Your Personal Backup Plan

Last update on: Jun 23 2020
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A natural disaster destroys more than property. It also destroys financial records and other important documents. Many evacuees from Katrina say that they cannot even prove who they are, because they lost driver’s licenses, passports, birth certificates, and other identification in the hurricane and its aftermath.

The traditional advice is to preserve important documents in a safe deposit box or a fire-proof box at home. But a safe deposit box does little good when the bank is underwater or has been obliterated by category five winds. Likewise, a home security box or safe can disappear or be damaged in such a catastrophe. Ideally, important documents, records, and backed-up computer data are kept in a locked fireproof box that can be carried. But you might not be able to get to the box or take it in an emergency.

Keeping necessary records in such boxes also can be burdensome. After a disaster, you still might need to pay bills, get cash from the bank or ATM, prepare tax returns, and do myriad other tasks. Keeping copies of current bills, tax documents, ATM cards, and other records in a safe deposit box isn’t practical. Electronic records are equally vulnerable. All those records you have conveniently entered into Quicken or Microsoft Money will be gone if they are residing on your hard drive and backup media when they are destroyed by nature.

The good news is that most financial service companies are prepared to help. They generally will suspend late fees and other penalties for those affected by a catastrophe. Many will reduce or suspend payment schedules for a period of time. These companies often view a catastrophe as a way to provide extra service to customers and build their loyalty. Banks and credit card companies will stretch to help customers replace cards, checks, and other essentials as soon as practicable.

Financial service companies and government agencies (such as the IRS) also are able to provide copies of past documents if you need them to rebuild.

The key for you is to prepare a backup system that will reduce the amount of detective work and other digging that must be done to start the rebuilding process.

Electronic records traditionally are backed up to another media and stored. But if your backup media is near your hard drive, the backup also can be lost or destroyed in a catastrophe. The only safe way of using the traditional back up methods is what large businesses do: Have the backup physically transported to a distant location.

You could ship the back up to a distant friend or relative. There are several other ways to preserve electronic records. Some firms offer backup services for consumers and businesses. You upload the files to a password-protected section on the company’s servers. It backs up its own servers and stores archived data in a more secure location. A similar option is to get a web site address and contract with a web hosting company. Set up a secure subdirectory on your “web site” that is not linked to any other web addresses. Give it a meaningless name, such as a string of numbers. You access it only through the use of an ftp software program. Then, your financial files and other data can be stored on the web hosting company’s servers for you to access from any computer in the world.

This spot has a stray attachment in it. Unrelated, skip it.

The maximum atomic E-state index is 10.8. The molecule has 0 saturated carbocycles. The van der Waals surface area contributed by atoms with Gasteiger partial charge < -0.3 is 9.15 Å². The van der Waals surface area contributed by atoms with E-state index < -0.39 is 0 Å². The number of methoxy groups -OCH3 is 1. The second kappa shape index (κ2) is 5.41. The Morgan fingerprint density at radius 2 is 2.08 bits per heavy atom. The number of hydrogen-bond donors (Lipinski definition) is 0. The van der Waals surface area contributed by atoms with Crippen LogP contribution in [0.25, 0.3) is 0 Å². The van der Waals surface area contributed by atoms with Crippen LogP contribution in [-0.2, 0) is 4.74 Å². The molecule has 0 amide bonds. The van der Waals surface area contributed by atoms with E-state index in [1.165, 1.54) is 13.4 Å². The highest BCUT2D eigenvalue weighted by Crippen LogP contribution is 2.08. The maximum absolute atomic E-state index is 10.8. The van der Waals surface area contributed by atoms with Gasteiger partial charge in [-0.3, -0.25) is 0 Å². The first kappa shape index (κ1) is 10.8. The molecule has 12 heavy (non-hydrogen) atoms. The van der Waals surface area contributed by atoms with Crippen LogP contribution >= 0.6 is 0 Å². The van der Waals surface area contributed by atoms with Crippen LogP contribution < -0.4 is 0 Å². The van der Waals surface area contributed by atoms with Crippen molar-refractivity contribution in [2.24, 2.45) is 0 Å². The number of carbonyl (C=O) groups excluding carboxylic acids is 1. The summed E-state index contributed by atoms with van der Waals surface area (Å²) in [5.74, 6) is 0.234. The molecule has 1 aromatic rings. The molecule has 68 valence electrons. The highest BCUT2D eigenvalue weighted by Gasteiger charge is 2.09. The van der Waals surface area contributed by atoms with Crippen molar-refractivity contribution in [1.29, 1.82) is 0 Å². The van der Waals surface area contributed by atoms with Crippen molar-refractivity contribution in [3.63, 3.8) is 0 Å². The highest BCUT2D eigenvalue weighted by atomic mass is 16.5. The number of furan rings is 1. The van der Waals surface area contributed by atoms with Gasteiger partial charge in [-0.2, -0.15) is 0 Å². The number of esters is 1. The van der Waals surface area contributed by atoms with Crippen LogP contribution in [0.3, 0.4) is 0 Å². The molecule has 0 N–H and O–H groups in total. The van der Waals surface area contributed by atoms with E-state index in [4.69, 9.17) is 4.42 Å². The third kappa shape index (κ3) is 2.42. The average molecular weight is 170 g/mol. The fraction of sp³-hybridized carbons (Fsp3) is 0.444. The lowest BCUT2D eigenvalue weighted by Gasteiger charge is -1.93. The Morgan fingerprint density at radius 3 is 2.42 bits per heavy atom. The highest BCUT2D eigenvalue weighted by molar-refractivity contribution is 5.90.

Try to avoid using a start up or little-known company for these services. After the Internet bust, some companies offering such services closed down literally overnight. They did not arrange to have other companies take over their business, and customers lost all access to the information on the servers.

Electronic backup also can be used for other types of records. Scan important documents to create a computer file. Transfer copies of the files to your secure backup or a portable media. You can download and print them when needed. Perhaps these electronic copies of your identification and other documents could help you rebuild.

You can ensure access to important lists in the same way. For example, create a word processing or spreadsheet file with important information about your credit cards and financial accounts: telephone numbers, account numbers, name of the accounts, passwords, etc. Add this file to your secure backup. You will know whom to call and what to tell them if disaster strikes. Note: Be sure that the original file on your hard drive is protected by a firewall and other measures, or keep it on a CD or other removable storage device that cannot be accessed by Internet pirates.

Electronic access to cash and financial accounts also can be helpful. An ATM card means instant access to cash worldwide. Likewise, online management of bank and financial accounts will allow you to make transactions and generate cash from any computer with Internet access.

Medical records are another important consideration. Many evacuees from Katrina lost their medicine and did not remember the name or dose. If your doctors’ offices are flooded or blown away, your records probably are destroyed.

Ask doctors if they have backup for their records. Most keep paper records and have no backup. Consider asking for a copy of your file and getting an update every year or so. Then, you can create a backup system.

When reviewing your insurance coverage, also review the security of your important records. Taking a few minutes now to provide a reliable backup of important records and data files will make the recovery process much easier.

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